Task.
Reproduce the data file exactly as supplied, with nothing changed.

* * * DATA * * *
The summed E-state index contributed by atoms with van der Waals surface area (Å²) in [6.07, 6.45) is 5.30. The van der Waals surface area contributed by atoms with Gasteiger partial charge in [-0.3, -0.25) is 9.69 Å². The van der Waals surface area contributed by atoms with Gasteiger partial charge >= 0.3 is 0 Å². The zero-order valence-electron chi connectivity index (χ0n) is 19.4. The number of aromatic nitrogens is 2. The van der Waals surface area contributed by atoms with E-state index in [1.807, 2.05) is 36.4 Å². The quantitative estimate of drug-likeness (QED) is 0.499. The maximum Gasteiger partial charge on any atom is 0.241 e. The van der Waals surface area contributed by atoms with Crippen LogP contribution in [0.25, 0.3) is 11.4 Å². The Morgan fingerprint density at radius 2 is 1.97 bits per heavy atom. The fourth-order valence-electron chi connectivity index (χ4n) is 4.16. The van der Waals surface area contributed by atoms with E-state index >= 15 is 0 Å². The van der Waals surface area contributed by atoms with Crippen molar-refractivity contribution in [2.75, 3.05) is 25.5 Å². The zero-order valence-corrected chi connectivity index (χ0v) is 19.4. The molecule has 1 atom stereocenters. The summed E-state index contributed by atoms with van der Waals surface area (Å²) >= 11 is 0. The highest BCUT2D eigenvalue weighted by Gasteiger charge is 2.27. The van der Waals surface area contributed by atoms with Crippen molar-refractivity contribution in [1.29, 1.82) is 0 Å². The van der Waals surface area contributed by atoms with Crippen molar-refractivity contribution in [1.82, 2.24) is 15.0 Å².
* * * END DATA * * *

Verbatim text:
The summed E-state index contributed by atoms with van der Waals surface area (Å²) in [6.07, 6.45) is 5.30. The van der Waals surface area contributed by atoms with Gasteiger partial charge in [-0.3, -0.25) is 9.69 Å². The van der Waals surface area contributed by atoms with Gasteiger partial charge >= 0.3 is 0 Å². The zero-order valence-electron chi connectivity index (χ0n) is 19.4. The number of aromatic nitrogens is 2. The van der Waals surface area contributed by atoms with E-state index in [1.807, 2.05) is 36.4 Å². The quantitative estimate of drug-likeness (QED) is 0.499. The maximum Gasteiger partial charge on any atom is 0.241 e. The van der Waals surface area contributed by atoms with Crippen LogP contribution in [0.25, 0.3) is 11.4 Å². The Morgan fingerprint density at radius 2 is 1.97 bits per heavy atom. The fourth-order valence-electron chi connectivity index (χ4n) is 4.16. The van der Waals surface area contributed by atoms with E-state index >= 15 is 0 Å². The van der Waals surface area contributed by atoms with Crippen molar-refractivity contribution in [2.75, 3.05) is 25.5 Å². The zero-order valence-corrected chi connectivity index (χ0v) is 19.4. The molecule has 1 atom stereocenters. The summed E-state index contributed by atoms with van der Waals surface area (Å²) >= 11 is 0. The highest BCUT2D eigenvalue weighted by Gasteiger charge is 2.27. The van der Waals surface area contributed by atoms with Crippen molar-refractivity contribution in [1.29, 1.82) is 0 Å². The van der Waals surface area contributed by atoms with Crippen molar-refractivity contribution in [1.82, 2.24) is 15.0 Å².